Saturday, March 31, 2012

The Big C

For those of us who try to make lemonade out of all the lemons, cancer is a real challenge. (Hear a Bogart voice) “Okay, Sweetheart, let’s see you make lemonade outta this baby!”

            When I was a girl, it was never said out loud for it was so terrifying. “The big "C” was what my father called it. Cancer. That’ll scare the b’Jesus out of even the big guys, even Bogart.
            I’ll admit the anticipation alone is a killer. I’d spent several weeks going from doctor to doctor trying to find out what was going on with me. No diagnosis as yet. Next step was a C/T scan. I’d never had one and was fascinated. The technician said they’d send the results to my primary care physician. I got in my car and was driving home in heavy traffic about 5pm when suddenly it was pouring rain, unusual for Seattle—we usually just drip. Out of nowhere, I was overcome by a feeling of absolute terror.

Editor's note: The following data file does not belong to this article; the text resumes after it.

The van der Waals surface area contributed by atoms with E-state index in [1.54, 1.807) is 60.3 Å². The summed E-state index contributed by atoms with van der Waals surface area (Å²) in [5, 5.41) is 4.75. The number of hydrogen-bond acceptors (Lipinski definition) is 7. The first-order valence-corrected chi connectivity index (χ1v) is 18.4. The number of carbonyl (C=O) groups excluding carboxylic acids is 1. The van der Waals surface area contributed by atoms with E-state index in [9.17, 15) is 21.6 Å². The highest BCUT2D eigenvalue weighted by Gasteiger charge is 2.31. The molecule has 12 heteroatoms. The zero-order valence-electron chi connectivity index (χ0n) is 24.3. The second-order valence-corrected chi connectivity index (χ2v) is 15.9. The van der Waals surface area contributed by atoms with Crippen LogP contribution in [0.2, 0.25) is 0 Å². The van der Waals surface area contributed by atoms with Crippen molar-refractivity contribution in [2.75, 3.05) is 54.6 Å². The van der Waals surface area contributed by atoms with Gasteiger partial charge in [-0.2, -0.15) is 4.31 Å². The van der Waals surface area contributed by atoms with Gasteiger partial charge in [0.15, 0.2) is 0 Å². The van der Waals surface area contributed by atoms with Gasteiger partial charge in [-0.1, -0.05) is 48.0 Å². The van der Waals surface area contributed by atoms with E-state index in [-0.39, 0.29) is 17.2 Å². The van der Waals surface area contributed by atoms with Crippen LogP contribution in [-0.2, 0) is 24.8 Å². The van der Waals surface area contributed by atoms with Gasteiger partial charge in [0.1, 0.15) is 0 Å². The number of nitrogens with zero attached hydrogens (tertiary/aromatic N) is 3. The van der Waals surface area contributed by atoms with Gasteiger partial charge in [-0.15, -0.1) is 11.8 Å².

Where that terror came from, I had no clue. The morning after the C/T scan my doctor called to say they suspected the tumor was malignant and serious. She then told me what the next steps were, but I hardly heard her. My mind was frozen in fear. 
But I am a most fortunate woman. (Some of my friends think the angels take care of me.) My writing critique group met weekly at my home on Tuesdays. This was a Tuesday. I had told no one, not even my family as I was still dealing with the terror. It was too late to cancel, so I composed myself and prepared for the meeting. I read the chapter I’d written that week. Then Jeanne, who was writing a paranormal adult novel called Dark Breathe, read one of her chapters. In it, a high priestess is speaking to a young woman: “Halah, there is a long road before you but it consists of a single moment. The one you’re in right now…If you reach for time behind you or try to arrange things for the future, you are stealing time from this moment. And this moment is the only moment in which you can effect change.” Tears came to my eyes, for I felt she had written it for me.